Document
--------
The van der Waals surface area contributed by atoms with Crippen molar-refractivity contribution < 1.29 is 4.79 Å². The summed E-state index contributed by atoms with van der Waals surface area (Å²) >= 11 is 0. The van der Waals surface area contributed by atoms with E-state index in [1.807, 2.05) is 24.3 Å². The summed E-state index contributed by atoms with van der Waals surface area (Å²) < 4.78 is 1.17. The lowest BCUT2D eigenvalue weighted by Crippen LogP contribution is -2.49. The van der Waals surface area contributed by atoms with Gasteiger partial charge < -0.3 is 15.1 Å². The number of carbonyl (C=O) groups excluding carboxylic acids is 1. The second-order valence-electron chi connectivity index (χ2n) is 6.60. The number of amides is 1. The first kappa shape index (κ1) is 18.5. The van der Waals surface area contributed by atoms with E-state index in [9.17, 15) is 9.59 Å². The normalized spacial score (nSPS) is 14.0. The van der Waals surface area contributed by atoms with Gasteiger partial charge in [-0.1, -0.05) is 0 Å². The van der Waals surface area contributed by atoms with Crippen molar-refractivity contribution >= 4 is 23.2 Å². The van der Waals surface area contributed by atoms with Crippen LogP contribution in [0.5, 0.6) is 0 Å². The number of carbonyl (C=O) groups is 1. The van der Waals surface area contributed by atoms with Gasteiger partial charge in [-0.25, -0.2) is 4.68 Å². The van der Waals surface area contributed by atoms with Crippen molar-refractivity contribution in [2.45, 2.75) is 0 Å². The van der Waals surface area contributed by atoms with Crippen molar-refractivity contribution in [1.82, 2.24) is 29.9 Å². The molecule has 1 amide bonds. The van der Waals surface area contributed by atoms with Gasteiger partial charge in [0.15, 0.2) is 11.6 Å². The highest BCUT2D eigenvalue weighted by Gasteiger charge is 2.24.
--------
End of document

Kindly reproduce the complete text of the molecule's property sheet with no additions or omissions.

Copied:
The van der Waals surface area contributed by atoms with Crippen molar-refractivity contribution < 1.29 is 4.79 Å². The summed E-state index contributed by atoms with van der Waals surface area (Å²) >= 11 is 0. The van der Waals surface area contributed by atoms with E-state index in [1.807, 2.05) is 24.3 Å². The summed E-state index contributed by atoms with van der Waals surface area (Å²) < 4.78 is 1.17. The lowest BCUT2D eigenvalue weighted by Crippen LogP contribution is -2.49. The van der Waals surface area contributed by atoms with Gasteiger partial charge < -0.3 is 15.1 Å². The number of carbonyl (C=O) groups excluding carboxylic acids is 1. The second-order valence-electron chi connectivity index (χ2n) is 6.60. The number of amides is 1. The first kappa shape index (κ1) is 18.5. The van der Waals surface area contributed by atoms with E-state index in [9.17, 15) is 9.59 Å². The normalized spacial score (nSPS) is 14.0. The van der Waals surface area contributed by atoms with Gasteiger partial charge in [-0.1, -0.05) is 0 Å². The van der Waals surface area contributed by atoms with Crippen molar-refractivity contribution >= 4 is 23.2 Å². The van der Waals surface area contributed by atoms with Crippen LogP contribution in [0.5, 0.6) is 0 Å². The number of carbonyl (C=O) groups is 1. The van der Waals surface area contributed by atoms with Gasteiger partial charge in [-0.25, -0.2) is 4.68 Å². The van der Waals surface area contributed by atoms with Crippen molar-refractivity contribution in [2.45, 2.75) is 0 Å². The van der Waals surface area contributed by atoms with Crippen molar-refractivity contribution in [1.82, 2.24) is 29.9 Å². The molecule has 1 amide bonds. The van der Waals surface area contributed by atoms with Gasteiger partial charge in [0.15, 0.2) is 11.6 Å². The highest BCUT2D eigenvalue weighted by Gasteiger charge is 2.24.